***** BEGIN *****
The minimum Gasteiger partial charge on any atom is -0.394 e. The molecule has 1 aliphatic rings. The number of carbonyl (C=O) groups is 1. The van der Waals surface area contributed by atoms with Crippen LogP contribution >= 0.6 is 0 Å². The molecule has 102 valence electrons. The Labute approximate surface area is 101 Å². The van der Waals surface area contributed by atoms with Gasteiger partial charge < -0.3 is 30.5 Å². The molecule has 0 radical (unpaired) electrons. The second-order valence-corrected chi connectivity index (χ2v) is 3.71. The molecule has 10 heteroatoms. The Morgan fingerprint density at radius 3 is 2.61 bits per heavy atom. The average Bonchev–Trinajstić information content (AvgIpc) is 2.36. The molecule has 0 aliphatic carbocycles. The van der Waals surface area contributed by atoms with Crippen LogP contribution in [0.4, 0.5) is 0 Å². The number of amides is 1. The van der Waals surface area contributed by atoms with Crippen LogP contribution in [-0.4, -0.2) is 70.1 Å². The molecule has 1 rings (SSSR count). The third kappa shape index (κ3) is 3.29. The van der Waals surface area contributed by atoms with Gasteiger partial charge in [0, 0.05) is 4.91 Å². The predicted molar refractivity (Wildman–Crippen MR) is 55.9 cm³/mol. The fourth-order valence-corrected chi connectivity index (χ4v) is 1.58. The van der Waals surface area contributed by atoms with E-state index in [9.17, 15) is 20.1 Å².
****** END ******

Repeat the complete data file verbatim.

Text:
The minimum Gasteiger partial charge on any atom is -0.394 e. The molecule has 1 aliphatic rings. The number of carbonyl (C=O) groups is 1. The van der Waals surface area contributed by atoms with Crippen LogP contribution >= 0.6 is 0 Å². The molecule has 102 valence electrons. The Labute approximate surface area is 101 Å². The van der Waals surface area contributed by atoms with Gasteiger partial charge < -0.3 is 30.5 Å². The molecule has 0 radical (unpaired) electrons. The second-order valence-corrected chi connectivity index (χ2v) is 3.71. The molecule has 10 heteroatoms. The Morgan fingerprint density at radius 3 is 2.61 bits per heavy atom. The average Bonchev–Trinajstić information content (AvgIpc) is 2.36. The molecule has 0 aliphatic carbocycles. The van der Waals surface area contributed by atoms with Crippen LogP contribution in [0.4, 0.5) is 0 Å². The number of amides is 1. The van der Waals surface area contributed by atoms with Crippen LogP contribution in [-0.4, -0.2) is 70.1 Å². The molecule has 1 rings (SSSR count). The third kappa shape index (κ3) is 3.29. The van der Waals surface area contributed by atoms with Gasteiger partial charge in [0, 0.05) is 4.91 Å². The predicted molar refractivity (Wildman–Crippen MR) is 55.9 cm³/mol. The fourth-order valence-corrected chi connectivity index (χ4v) is 1.58. The van der Waals surface area contributed by atoms with E-state index in [9.17, 15) is 20.1 Å².